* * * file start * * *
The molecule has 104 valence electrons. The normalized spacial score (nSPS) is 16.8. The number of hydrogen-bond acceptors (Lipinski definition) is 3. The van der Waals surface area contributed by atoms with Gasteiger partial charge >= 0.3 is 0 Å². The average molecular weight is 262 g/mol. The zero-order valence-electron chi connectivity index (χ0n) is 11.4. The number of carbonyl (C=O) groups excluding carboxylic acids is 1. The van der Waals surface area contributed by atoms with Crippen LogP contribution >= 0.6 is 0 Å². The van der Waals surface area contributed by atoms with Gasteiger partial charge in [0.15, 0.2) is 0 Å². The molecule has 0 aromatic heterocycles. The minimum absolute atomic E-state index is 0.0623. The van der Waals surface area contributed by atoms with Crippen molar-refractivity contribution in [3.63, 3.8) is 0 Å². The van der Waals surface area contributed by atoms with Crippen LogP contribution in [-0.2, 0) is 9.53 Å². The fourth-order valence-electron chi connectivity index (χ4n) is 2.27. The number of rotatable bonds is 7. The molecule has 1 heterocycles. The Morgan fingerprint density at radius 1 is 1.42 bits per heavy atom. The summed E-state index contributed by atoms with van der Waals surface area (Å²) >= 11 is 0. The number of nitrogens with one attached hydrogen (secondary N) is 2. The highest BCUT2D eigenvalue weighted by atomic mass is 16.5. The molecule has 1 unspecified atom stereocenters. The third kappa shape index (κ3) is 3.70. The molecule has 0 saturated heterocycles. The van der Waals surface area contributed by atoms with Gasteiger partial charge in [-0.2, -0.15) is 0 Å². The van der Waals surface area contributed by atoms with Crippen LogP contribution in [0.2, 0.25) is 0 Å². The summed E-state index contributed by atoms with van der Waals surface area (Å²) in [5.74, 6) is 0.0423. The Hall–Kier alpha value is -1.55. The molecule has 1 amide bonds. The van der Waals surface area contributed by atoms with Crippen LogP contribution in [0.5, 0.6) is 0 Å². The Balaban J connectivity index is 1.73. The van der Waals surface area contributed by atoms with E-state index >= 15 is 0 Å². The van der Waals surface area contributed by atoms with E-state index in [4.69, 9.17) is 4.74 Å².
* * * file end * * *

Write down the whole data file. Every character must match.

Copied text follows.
The molecule has 104 valence electrons. The normalized spacial score (nSPS) is 16.8. The number of hydrogen-bond acceptors (Lipinski definition) is 3. The van der Waals surface area contributed by atoms with Gasteiger partial charge >= 0.3 is 0 Å². The average molecular weight is 262 g/mol. The zero-order valence-electron chi connectivity index (χ0n) is 11.4. The number of carbonyl (C=O) groups excluding carboxylic acids is 1. The van der Waals surface area contributed by atoms with Crippen LogP contribution >= 0.6 is 0 Å². The van der Waals surface area contributed by atoms with Gasteiger partial charge in [0.15, 0.2) is 0 Å². The molecule has 0 aromatic heterocycles. The minimum absolute atomic E-state index is 0.0623. The van der Waals surface area contributed by atoms with Crippen molar-refractivity contribution in [3.63, 3.8) is 0 Å². The van der Waals surface area contributed by atoms with Crippen LogP contribution in [-0.2, 0) is 9.53 Å². The fourth-order valence-electron chi connectivity index (χ4n) is 2.27. The number of rotatable bonds is 7. The molecule has 1 heterocycles. The Morgan fingerprint density at radius 1 is 1.42 bits per heavy atom. The summed E-state index contributed by atoms with van der Waals surface area (Å²) >= 11 is 0. The number of nitrogens with one attached hydrogen (secondary N) is 2. The highest BCUT2D eigenvalue weighted by atomic mass is 16.5. The molecule has 1 unspecified atom stereocenters. The third kappa shape index (κ3) is 3.70. The molecule has 0 saturated heterocycles. The van der Waals surface area contributed by atoms with Gasteiger partial charge in [-0.2, -0.15) is 0 Å². The van der Waals surface area contributed by atoms with Crippen LogP contribution in [0.2, 0.25) is 0 Å². The summed E-state index contributed by atoms with van der Waals surface area (Å²) in [5.74, 6) is 0.0423. The Hall–Kier alpha value is -1.55. The molecule has 1 amide bonds. The van der Waals surface area contributed by atoms with Crippen LogP contribution in [0.5, 0.6) is 0 Å². The Balaban J connectivity index is 1.73. The van der Waals surface area contributed by atoms with E-state index >= 15 is 0 Å². The van der Waals surface area contributed by atoms with E-state index in [4.69, 9.17) is 4.74 Å².